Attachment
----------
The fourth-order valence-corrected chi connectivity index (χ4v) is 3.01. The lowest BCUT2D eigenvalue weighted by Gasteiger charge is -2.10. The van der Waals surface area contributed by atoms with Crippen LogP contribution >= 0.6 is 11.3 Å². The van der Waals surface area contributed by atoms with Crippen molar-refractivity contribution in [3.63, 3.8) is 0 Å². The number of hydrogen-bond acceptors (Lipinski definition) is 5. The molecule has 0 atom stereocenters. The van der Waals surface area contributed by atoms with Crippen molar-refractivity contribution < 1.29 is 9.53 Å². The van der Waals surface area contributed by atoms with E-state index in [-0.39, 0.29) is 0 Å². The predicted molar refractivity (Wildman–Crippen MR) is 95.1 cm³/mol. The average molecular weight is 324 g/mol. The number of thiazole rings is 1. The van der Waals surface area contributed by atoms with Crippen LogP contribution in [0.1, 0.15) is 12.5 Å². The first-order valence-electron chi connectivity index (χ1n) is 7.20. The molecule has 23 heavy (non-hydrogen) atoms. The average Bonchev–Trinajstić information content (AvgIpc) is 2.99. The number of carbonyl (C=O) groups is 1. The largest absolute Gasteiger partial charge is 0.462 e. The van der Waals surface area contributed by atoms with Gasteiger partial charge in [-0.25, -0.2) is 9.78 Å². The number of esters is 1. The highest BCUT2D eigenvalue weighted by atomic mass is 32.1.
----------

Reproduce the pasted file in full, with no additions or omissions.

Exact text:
The fourth-order valence-corrected chi connectivity index (χ4v) is 3.01. The lowest BCUT2D eigenvalue weighted by Gasteiger charge is -2.10. The van der Waals surface area contributed by atoms with Crippen LogP contribution >= 0.6 is 11.3 Å². The van der Waals surface area contributed by atoms with Crippen molar-refractivity contribution in [3.63, 3.8) is 0 Å². The number of hydrogen-bond acceptors (Lipinski definition) is 5. The molecule has 0 atom stereocenters. The van der Waals surface area contributed by atoms with Crippen molar-refractivity contribution < 1.29 is 9.53 Å². The van der Waals surface area contributed by atoms with E-state index in [-0.39, 0.29) is 0 Å². The predicted molar refractivity (Wildman–Crippen MR) is 95.1 cm³/mol. The average molecular weight is 324 g/mol. The number of thiazole rings is 1. The van der Waals surface area contributed by atoms with Crippen LogP contribution in [0.1, 0.15) is 12.5 Å². The first-order valence-electron chi connectivity index (χ1n) is 7.20. The molecule has 23 heavy (non-hydrogen) atoms. The average Bonchev–Trinajstić information content (AvgIpc) is 2.99. The number of carbonyl (C=O) groups is 1. The largest absolute Gasteiger partial charge is 0.462 e. The van der Waals surface area contributed by atoms with Gasteiger partial charge in [-0.25, -0.2) is 9.78 Å². The number of esters is 1. The highest BCUT2D eigenvalue weighted by atomic mass is 32.1.